Retail sales unexpectedly surged in July by 0.7 percent, and core retail sales (which excludes auto sales, gas stations, and building supplies) climbed by 1.0 percent. The outsized growth was due to parents getting a head start on back-to-school shopping, as seen in the large gains of sales at clothing and sporting goods stores. This confirmed a report from the National Retail Federation which showed that more than half of families pulled forward their back-to-school purchases into July. Spending at restaurants also remained strong as consumers continue to lean into services spending this summer.

Amazon’s Prime Day in mid-July also factored into the spike in sales as it boosted non-store retail spending by 1.9 percent for the month. Extreme heat in many parts of the country likely also led consumers to purchase goods online rather than venturing to brick-and-mortar stores. The 10.3 percent 12-month growth in online spending far outpaces the 3.2 percent annual increase for overall retail sales as consumers increasingly exhibit price conscious behavior.

The robust July retail sales are another sign that the economic activity has accelerated over the course of this year despite the headwinds from higher interest rates. We expect well-above 3.0 percent annualized real GDP growth in the third quarter, precluded by a 2.4 percent growth rate in the second quarter, which was up from 2 percent in the first quarter. While there is increasing optimism for a no landing or a soft landing for the economy in the near term, continued hot readings may force the Fed to lift rates even higher at upcoming meetings, raising the odds of a hard landing in 2024. Even if the Fed elects to hold interest rates steady, officials are likely to keep rates higher for longer. And in the meantime, the bellwether 10-year Treasury yield jumped to an intraday high of 4.32 percent last week and mortgage rates have again soared above 7 percent.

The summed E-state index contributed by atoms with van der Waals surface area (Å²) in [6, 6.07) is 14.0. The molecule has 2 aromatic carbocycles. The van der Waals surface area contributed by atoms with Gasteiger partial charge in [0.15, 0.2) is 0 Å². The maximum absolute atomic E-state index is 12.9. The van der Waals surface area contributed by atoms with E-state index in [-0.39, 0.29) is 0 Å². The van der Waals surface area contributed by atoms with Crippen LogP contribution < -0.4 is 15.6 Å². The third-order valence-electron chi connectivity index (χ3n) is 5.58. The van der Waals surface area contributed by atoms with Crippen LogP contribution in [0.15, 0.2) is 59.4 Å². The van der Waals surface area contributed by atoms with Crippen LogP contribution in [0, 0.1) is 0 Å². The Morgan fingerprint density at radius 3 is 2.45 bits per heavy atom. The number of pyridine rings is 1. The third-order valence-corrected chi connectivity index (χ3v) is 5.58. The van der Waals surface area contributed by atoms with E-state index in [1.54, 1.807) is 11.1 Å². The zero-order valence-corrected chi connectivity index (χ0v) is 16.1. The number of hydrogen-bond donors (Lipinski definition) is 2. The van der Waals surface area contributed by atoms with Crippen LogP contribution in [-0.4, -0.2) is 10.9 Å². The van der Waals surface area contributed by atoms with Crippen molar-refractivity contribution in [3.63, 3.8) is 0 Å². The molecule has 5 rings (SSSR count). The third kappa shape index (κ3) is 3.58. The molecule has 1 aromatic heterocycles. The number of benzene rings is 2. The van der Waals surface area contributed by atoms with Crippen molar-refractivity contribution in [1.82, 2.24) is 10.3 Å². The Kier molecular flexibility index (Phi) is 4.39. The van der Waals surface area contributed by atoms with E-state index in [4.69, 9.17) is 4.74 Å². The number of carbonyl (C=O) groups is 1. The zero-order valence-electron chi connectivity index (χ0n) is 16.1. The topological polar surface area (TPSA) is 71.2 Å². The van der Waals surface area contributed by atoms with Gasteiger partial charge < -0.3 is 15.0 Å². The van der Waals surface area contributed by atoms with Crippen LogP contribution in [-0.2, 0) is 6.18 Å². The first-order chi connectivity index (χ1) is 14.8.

Analysis: Another solid month for home construction

Solid home construction continued in July as housing starts climbed to an annual rate of 1.45 million units — within the relatively narrow band for starts posted over the past year. Single-family starts were up 9.5 percent from a year ago as home builders have been buying down the mortgage rate to around 5 percent from the market rate of around 7 percent. The very low inventory of existing homes on the market has left many prospective homebuyers with few options, shifting more demand to the new home market. Builders are responding by picking up the pace of construction.

Analysis: LEI continues to point to recession

The Index of Leading Economic Indicators (LEI) fell 0.4 percent in July. While this was the smallest decline since August 2022, the index has still declined for 16 straight months. July’s decrease was fueled by declining new orders for manufacturers and an erosion in consumers’ expectations for business conditions. Offsetting this to some extent were lower initial jobless claims from June to July and the jump in equity markets during July — both of which have reversed direction in August.

The LEI continues to strongly point to a likely recession, with a year-over-year decline of 7.5 percent — up just slightly from June. The was the 13th straight month that this key recession measure has been negative.